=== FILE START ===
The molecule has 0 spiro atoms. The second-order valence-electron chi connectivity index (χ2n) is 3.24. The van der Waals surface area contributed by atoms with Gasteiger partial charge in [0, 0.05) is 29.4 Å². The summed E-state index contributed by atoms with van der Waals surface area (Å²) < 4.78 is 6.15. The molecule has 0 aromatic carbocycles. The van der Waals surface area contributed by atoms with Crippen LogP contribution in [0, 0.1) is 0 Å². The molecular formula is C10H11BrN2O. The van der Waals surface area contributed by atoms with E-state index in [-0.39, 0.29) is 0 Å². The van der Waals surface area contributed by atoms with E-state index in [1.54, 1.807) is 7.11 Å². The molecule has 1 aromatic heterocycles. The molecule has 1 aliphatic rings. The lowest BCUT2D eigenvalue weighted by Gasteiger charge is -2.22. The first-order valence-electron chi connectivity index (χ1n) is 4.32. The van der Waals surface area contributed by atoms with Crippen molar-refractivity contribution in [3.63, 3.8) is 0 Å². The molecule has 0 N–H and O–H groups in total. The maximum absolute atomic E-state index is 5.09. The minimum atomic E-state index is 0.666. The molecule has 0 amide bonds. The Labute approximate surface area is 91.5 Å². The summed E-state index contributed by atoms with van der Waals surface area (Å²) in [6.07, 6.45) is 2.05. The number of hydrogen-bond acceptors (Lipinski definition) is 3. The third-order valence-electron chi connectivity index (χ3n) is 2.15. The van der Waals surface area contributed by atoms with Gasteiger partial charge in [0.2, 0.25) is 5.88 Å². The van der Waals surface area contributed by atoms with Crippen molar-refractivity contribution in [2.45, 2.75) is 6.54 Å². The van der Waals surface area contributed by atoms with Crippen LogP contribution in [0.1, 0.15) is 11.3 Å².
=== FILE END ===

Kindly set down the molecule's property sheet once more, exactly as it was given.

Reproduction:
The molecule has 0 spiro atoms. The second-order valence-electron chi connectivity index (χ2n) is 3.24. The van der Waals surface area contributed by atoms with Gasteiger partial charge in [0, 0.05) is 29.4 Å². The summed E-state index contributed by atoms with van der Waals surface area (Å²) < 4.78 is 6.15. The molecule has 0 aromatic carbocycles. The van der Waals surface area contributed by atoms with Crippen LogP contribution in [0, 0.1) is 0 Å². The molecular formula is C10H11BrN2O. The van der Waals surface area contributed by atoms with E-state index in [-0.39, 0.29) is 0 Å². The van der Waals surface area contributed by atoms with E-state index in [1.54, 1.807) is 7.11 Å². The molecule has 1 aromatic heterocycles. The molecule has 1 aliphatic rings. The lowest BCUT2D eigenvalue weighted by Gasteiger charge is -2.22. The first-order valence-electron chi connectivity index (χ1n) is 4.32. The van der Waals surface area contributed by atoms with Crippen molar-refractivity contribution in [3.63, 3.8) is 0 Å². The molecule has 0 N–H and O–H groups in total. The maximum absolute atomic E-state index is 5.09. The minimum atomic E-state index is 0.666. The molecule has 0 amide bonds. The Labute approximate surface area is 91.5 Å². The summed E-state index contributed by atoms with van der Waals surface area (Å²) in [6.07, 6.45) is 2.05. The number of hydrogen-bond acceptors (Lipinski definition) is 3. The third-order valence-electron chi connectivity index (χ3n) is 2.15. The van der Waals surface area contributed by atoms with Gasteiger partial charge in [0.2, 0.25) is 5.88 Å². The van der Waals surface area contributed by atoms with Crippen molar-refractivity contribution in [2.45, 2.75) is 6.54 Å². The van der Waals surface area contributed by atoms with Crippen LogP contribution in [0.1, 0.15) is 11.3 Å².